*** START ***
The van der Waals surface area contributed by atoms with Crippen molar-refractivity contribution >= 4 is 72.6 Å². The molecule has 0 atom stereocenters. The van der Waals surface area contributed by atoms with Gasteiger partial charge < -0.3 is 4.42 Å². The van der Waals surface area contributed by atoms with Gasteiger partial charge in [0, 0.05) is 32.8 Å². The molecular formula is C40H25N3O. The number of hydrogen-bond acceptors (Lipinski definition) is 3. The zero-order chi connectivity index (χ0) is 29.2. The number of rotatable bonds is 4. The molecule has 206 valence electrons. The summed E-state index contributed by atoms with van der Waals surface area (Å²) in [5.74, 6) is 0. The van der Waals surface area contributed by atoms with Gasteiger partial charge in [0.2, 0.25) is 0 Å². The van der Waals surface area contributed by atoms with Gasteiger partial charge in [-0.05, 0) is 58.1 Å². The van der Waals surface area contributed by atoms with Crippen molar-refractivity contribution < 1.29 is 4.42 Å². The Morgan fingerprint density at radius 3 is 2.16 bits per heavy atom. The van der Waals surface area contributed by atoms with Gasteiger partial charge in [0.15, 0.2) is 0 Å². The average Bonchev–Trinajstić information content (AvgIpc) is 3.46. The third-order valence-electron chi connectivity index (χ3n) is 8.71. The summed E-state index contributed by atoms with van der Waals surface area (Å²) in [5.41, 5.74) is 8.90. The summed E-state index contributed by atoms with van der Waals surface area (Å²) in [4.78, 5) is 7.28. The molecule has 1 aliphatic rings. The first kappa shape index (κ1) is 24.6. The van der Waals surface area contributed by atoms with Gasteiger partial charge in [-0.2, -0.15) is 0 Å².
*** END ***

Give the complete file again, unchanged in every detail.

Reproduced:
The van der Waals surface area contributed by atoms with Crippen molar-refractivity contribution >= 4 is 72.6 Å². The molecule has 0 atom stereocenters. The van der Waals surface area contributed by atoms with Gasteiger partial charge < -0.3 is 4.42 Å². The van der Waals surface area contributed by atoms with Gasteiger partial charge in [0, 0.05) is 32.8 Å². The molecular formula is C40H25N3O. The number of hydrogen-bond acceptors (Lipinski definition) is 3. The zero-order chi connectivity index (χ0) is 29.2. The number of rotatable bonds is 4. The molecule has 206 valence electrons. The summed E-state index contributed by atoms with van der Waals surface area (Å²) in [5.74, 6) is 0. The van der Waals surface area contributed by atoms with Gasteiger partial charge in [0.2, 0.25) is 0 Å². The van der Waals surface area contributed by atoms with Gasteiger partial charge in [-0.05, 0) is 58.1 Å². The van der Waals surface area contributed by atoms with Crippen molar-refractivity contribution < 1.29 is 4.42 Å². The Morgan fingerprint density at radius 3 is 2.16 bits per heavy atom. The van der Waals surface area contributed by atoms with Gasteiger partial charge in [0.15, 0.2) is 0 Å². The average Bonchev–Trinajstić information content (AvgIpc) is 3.46. The third-order valence-electron chi connectivity index (χ3n) is 8.71. The summed E-state index contributed by atoms with van der Waals surface area (Å²) in [5.41, 5.74) is 8.90. The summed E-state index contributed by atoms with van der Waals surface area (Å²) in [4.78, 5) is 7.28. The molecule has 1 aliphatic rings. The first kappa shape index (κ1) is 24.6. The van der Waals surface area contributed by atoms with Gasteiger partial charge in [-0.2, -0.15) is 0 Å².